Stephen Hawking: More than a scientist

Print Friendly, PDF & Email

Physicist and best-selling author Stephen Hawking appears, Saturday, June 16, 2012, in Seattle. Hawking was taking part in the Seattle Science Festival Luminaries Series. (AP Photo/Ted S. Warren) Courtesy of AccuNet/AP

The Scobee director reflects on the death of the physicist who explored black holes and broke barriers for the disabled.

By Jeff Riley

Students at this college study different subjects as they work toward associate degrees leading to careers in a variety of fields.

But no matter what they are studying, mention Stephen Hawking, and the name is seldom met with looks of unfamiliarity.

In a March 22 interview, Rick Varner, Scobee Education Center director said it’s not often a physicist carries the same iconic stature as Hawking did.

“Whether you’re a student of science or math, or you’ve watched the episode of ‘The Simpsons’ or ‘Big Bang Theory’ he was on, you know him.” Varner said.

Stephen Hawking died March 14 at the age of 76.

Hawking was born Jan. 8, 1942, in Oxford, United Kingdom. He obtained a bachelor’s degree from the University of Oxford and master’s and doctorate degrees from the University of Cambridge.

Hawking was the recipient of multiple awards including the Albert Einstein Award, Andrew Gemant Award and the Presidential Medal of Freedom.

His most popular scientific works include gravitational singularity theorems of general relativity and the theory that black holes produce radiation. He wrote the popular cosmology book “A Brief History of Time: From the Big Bang to Black Holes.”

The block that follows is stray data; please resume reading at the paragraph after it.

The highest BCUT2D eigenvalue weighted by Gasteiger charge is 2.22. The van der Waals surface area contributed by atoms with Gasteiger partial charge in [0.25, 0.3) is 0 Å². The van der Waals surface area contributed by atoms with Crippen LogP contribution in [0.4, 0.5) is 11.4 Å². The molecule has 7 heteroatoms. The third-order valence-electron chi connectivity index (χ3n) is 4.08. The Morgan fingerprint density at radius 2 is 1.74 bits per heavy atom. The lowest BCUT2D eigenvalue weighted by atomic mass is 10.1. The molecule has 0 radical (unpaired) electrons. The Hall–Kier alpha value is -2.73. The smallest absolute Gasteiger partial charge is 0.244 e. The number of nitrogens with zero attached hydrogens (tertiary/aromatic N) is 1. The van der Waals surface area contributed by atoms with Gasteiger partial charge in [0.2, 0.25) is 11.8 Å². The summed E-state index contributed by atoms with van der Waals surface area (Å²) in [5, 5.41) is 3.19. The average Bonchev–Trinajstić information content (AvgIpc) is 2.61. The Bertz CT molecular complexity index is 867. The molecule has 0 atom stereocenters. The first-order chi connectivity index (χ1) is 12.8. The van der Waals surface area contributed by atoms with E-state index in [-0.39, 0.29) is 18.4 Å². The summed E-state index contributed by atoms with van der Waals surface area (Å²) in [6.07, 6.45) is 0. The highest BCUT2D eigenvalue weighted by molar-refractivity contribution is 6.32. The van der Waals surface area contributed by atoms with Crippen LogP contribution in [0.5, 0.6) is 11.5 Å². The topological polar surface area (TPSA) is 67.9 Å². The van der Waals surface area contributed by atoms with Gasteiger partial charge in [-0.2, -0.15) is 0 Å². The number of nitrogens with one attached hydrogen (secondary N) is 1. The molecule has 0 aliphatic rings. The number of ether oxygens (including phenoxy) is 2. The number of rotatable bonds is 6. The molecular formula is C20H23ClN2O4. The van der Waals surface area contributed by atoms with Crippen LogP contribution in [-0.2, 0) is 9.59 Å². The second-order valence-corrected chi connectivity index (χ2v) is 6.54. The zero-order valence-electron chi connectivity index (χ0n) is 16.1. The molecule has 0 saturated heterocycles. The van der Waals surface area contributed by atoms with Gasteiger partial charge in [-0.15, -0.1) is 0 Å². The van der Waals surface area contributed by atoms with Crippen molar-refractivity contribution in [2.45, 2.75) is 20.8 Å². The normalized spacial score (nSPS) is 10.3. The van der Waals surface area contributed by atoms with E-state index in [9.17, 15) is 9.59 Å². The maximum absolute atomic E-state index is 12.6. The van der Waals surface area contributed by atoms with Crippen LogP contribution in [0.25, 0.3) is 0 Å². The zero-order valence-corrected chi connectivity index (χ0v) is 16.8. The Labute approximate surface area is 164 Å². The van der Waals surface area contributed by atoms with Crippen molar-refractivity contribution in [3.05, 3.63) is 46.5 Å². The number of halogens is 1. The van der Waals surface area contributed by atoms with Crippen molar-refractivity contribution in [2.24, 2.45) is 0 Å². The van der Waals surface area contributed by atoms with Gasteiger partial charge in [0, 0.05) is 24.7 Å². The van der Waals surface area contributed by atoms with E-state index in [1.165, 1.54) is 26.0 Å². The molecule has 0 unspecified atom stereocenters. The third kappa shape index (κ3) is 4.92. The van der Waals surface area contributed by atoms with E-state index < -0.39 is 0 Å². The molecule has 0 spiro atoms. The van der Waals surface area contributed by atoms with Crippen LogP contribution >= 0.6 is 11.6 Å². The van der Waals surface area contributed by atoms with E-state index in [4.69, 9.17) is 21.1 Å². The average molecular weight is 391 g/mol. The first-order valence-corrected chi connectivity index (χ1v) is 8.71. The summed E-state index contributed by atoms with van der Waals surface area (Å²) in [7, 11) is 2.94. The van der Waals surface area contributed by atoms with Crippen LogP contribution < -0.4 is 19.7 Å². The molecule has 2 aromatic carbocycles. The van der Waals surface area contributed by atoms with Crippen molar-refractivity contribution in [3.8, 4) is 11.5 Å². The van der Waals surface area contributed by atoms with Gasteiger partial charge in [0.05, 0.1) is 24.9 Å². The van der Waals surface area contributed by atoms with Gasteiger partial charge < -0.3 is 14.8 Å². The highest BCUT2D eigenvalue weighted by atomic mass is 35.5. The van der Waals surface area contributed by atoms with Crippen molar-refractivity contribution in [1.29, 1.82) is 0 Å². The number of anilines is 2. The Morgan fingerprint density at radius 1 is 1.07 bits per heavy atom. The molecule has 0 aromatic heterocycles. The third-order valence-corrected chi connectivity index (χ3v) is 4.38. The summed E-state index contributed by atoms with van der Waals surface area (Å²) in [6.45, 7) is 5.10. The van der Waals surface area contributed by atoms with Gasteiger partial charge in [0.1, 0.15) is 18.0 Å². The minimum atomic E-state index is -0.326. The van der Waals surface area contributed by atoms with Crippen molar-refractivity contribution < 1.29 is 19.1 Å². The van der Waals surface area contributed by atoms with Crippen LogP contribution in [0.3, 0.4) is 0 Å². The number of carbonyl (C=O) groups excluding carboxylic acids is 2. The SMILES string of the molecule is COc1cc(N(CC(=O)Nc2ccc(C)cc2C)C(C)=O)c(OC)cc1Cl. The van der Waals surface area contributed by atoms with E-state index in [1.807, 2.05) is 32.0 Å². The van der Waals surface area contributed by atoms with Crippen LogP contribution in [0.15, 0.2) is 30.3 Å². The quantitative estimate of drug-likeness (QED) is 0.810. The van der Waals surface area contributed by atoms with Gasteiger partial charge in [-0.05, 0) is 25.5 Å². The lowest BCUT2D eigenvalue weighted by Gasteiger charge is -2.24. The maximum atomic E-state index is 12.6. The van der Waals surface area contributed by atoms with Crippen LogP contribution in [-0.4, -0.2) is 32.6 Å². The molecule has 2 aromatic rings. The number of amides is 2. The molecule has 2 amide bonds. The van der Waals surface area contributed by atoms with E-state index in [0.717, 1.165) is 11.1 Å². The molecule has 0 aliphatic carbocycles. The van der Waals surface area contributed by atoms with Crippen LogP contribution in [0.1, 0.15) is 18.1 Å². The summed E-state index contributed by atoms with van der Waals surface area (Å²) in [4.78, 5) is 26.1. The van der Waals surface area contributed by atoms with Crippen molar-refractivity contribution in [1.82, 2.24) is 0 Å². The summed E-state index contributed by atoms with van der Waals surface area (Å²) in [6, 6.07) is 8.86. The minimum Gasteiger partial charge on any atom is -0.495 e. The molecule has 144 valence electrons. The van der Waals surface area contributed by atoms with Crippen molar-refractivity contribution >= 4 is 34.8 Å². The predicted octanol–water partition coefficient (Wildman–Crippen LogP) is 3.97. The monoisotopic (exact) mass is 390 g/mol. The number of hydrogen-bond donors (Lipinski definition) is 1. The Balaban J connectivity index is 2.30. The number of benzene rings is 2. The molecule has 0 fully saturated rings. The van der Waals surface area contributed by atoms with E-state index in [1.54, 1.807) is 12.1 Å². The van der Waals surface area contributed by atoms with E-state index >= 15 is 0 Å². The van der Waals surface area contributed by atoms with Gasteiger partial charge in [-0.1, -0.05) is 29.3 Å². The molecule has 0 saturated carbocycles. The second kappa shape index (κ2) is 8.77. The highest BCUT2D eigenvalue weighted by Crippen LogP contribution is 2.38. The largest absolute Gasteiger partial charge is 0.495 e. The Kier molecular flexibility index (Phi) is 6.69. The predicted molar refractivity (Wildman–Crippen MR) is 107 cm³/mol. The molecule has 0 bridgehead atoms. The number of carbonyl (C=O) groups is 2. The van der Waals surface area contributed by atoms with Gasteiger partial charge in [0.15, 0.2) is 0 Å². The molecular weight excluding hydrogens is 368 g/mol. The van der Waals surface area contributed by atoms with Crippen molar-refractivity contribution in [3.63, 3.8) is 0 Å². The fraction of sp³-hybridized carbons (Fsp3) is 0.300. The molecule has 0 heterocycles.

This work set the stage for future cosmologists and physicists, Varner said.

For decades, Hawking was paralyzed by a rare form of motor neuron disease, which led to the use of his iconic computer program “Equalizer” allowing him to communicate.

“That device itself was a huge innovation,” Varner said. “It opened the doors all over the world for people with disabilities.”

Varner said the speech device became so synonymous with Hawking that it gave him a unique attribute that could be recognized in social contexts such as television.

“When you say his name, everybody pictures something associated with him,” Varner continued. “Either they hear his voice, picture black holes or remember something else they know about him.”

Varner also said Hawking didn’t shy away from anything, highlighting he was known for being vocal and having strong stances on topics such as religion and politics.

“He wasn’t just a scientist on black holes; he was a deep thinker.” Varner said. “He looked at things and took them into a different context, and that’s what great scientists do.”

Varner said he would like students to remember Hawking as academically courageous, showing concern that students have gone from being inquisitive and exploratory to being fixated with having a high grade-point averages and lacking the drive to retain and push the limits of knowledge.

 “Some of the best engineers and scientists are the ones to take a chance and look at something that other people are not looking at,” he continued. “He was not afraid to go out on a limb and make a theory that no one else agreed with.”

Despite Hawking having no direct ties with this city or this college, Varner said he would enjoy featuring a film on black holes at the center one day that includes Hawking and his teachings via archived audio and video recordings.

“I wonder if somebody will have access to those recordings and put them together in a way to have him tell the stories of black holes” Varner said. “To me, that would be amazing.”


Leave A Reply